Have you seen African citrus psyllid?
Be on the lookout for symptoms and report them to Biosecurity Queensland.
Early detection and reporting are the key elements in controlling the pest.
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Like the Asian citrus psyllid (Diaphorina citri Kuwayama), the African citrus psyllid (Trioza erytreae del Guercio) is a sap-sucking insect that can transmit the lethal citrus disease, huanglongbing-also known as 'citrus greening'.
While the insect itself is a minor citrus pest, huanglongbing is a serious threat to citrus-producing areas worldwide. The African citrus psyllid, Asian citrus psyllid and huanglongbing are not known to occur in Australia.
As African citrus psyllid nymphs feed, they can cause distinctive cup-shaped or pit-like galls to form in leaves, particularly in the lower leaf surface of immature leaves. These are often visible as bumps in the upper leaf surface.
They can cause severe leaf distortion, curling, stunting and leaf yellowing.
The psyllids excrete pellets of honeydew that look like tiny, white eggs. The ground or vegetation under a badly infested tree can look like it has been dusted with white powder (the excreted pellets).
All citrus cultivars are a host for African citrus psyllids (e.g. orange, lemon, lime, grapefruit, mandarin, kumquat, tangelo, pomelo, native citrus and citrus rootstock). Native and exotic mock orange/orange jasmine (Murraya spp.), white ironwood (Vepris lanceolata), lime berry (Triphasia trifolia) and horsewood (Clausena anisata) are also hosts of the African citrus psyllid.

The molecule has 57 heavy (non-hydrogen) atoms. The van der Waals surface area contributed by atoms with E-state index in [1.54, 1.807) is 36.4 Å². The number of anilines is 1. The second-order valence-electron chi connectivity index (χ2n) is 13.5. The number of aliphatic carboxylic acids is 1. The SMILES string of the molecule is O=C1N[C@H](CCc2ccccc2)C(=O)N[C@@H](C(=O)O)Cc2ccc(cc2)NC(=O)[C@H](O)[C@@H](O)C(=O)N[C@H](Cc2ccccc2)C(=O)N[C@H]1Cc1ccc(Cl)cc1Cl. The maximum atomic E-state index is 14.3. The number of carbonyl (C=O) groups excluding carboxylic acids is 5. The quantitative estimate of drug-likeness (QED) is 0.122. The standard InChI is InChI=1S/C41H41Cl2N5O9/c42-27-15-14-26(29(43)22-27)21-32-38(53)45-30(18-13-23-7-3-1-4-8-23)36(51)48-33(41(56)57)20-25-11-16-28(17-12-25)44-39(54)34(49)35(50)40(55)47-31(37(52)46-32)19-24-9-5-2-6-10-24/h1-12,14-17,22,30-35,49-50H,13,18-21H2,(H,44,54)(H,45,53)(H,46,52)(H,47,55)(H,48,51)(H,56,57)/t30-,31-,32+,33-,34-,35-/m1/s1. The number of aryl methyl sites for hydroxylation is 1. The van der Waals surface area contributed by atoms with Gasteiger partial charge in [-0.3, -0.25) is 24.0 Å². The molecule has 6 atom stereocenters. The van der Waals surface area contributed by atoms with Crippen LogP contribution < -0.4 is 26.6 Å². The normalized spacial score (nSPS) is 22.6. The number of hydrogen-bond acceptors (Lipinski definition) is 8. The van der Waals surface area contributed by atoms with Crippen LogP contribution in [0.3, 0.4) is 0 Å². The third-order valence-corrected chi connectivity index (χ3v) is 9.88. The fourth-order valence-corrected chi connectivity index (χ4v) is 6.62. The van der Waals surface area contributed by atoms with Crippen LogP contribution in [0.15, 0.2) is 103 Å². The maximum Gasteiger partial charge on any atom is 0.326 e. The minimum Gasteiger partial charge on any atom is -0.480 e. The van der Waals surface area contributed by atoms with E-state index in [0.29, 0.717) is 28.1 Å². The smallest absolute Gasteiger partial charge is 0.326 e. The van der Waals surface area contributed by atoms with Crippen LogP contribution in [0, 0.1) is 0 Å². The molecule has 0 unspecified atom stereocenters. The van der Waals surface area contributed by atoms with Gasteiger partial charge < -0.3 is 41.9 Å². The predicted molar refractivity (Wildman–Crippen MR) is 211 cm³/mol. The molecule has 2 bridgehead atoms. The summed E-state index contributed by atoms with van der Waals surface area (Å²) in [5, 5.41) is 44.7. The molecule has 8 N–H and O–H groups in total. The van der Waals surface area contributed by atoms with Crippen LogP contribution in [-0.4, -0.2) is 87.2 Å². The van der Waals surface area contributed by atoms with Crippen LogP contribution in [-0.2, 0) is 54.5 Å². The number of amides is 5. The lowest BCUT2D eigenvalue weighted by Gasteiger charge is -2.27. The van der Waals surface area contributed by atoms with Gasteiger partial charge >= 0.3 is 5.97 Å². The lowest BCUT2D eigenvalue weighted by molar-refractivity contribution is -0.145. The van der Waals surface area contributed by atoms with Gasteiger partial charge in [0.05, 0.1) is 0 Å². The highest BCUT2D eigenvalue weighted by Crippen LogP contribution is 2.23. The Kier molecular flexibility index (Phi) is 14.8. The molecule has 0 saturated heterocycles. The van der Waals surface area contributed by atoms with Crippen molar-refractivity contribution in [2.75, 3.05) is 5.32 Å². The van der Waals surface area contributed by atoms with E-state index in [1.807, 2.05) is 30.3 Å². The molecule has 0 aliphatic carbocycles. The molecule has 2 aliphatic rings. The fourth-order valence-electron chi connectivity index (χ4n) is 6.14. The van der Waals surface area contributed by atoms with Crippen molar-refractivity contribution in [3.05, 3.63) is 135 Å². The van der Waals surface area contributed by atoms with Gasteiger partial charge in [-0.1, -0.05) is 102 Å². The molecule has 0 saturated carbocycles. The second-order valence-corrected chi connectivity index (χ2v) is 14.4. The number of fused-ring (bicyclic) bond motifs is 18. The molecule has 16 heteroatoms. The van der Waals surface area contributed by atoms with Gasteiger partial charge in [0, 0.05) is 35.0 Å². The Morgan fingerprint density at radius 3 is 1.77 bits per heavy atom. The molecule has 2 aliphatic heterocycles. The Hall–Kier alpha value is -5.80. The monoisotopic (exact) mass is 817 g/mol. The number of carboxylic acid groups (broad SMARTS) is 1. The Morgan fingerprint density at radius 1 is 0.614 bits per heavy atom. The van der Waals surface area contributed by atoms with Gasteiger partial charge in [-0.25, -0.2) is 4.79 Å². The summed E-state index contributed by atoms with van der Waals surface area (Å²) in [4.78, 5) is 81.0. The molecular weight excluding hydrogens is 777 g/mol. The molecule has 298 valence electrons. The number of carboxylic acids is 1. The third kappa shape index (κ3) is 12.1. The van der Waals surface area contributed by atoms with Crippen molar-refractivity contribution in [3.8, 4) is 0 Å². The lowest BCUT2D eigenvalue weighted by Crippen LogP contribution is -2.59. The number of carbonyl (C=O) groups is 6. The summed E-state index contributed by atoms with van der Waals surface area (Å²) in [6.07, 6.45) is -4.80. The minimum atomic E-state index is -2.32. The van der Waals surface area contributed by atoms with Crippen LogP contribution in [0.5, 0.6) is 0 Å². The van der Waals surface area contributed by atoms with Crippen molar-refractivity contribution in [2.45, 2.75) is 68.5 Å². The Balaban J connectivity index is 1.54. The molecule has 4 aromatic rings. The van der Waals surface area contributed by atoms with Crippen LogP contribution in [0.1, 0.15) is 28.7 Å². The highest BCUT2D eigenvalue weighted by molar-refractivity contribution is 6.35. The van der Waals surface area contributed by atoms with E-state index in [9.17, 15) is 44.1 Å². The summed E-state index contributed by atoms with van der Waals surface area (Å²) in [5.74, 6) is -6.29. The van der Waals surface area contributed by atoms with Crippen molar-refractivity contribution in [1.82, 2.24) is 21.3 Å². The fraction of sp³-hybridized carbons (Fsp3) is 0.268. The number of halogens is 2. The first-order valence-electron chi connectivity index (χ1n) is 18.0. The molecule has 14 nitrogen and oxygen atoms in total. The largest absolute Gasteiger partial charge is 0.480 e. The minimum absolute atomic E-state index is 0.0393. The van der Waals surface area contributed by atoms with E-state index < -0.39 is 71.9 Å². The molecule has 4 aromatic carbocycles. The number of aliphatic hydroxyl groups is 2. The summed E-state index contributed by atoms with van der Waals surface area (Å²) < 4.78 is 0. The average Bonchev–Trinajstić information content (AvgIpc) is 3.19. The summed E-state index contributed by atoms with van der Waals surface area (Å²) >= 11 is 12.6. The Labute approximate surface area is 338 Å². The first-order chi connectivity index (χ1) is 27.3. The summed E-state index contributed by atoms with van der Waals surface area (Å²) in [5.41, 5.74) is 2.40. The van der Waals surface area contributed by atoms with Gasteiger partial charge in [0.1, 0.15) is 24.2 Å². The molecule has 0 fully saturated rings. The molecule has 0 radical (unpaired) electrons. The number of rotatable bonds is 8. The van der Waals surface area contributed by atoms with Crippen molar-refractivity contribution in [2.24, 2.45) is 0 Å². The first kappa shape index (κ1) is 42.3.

They can also feed on Cape chestnut (Calodendrum capense), orange-climber or forest-pepper (Toddalia asiatica) and small knobwood (Zanthoxylum capense).
|Spread of pest|
The African citrus psyllid prefers cooler, moist climates. It is very sensitive to extremes of hot, dry weather. It occurs throughout sub-Saharan Africa; Saudi Arabia; Yemen; the Indian Ocean islands of Madagascar, Mauritius and Reunion; and the Atlantic Ocean islands of Saint Helena, Madeira, Porto Santo, Tenerife and Gomera.
Long-distance spread most commonly occurs via movement of plant material infested with psyllids. Short-distance dispersal can be wind-assisted for these short-distance fliers.
Like the Asian citrus psyllid, the African citrus psyllid and huanglongbing could be introduced into Australia through illegal imports of host plants. The Australian Quarantine and Inspection Service (AQIS) closely regulates approved importation of plant material and monitors for illegal plant movement.
|Management and quarantine|
Regularly monitor common host plants, such as citrus:
There are simple steps you can take to protect your farm:
|Reference and acknowledgement|
Tim Grout (Citrus Research International, South Africa), Andrew Beattie (University of Western Sydney), David Astridge (Department of Agriculture and Fisheries, Queensland) and Ceri Pearce (Biosecurity Queensland, Department of Agriculture and Fisheries).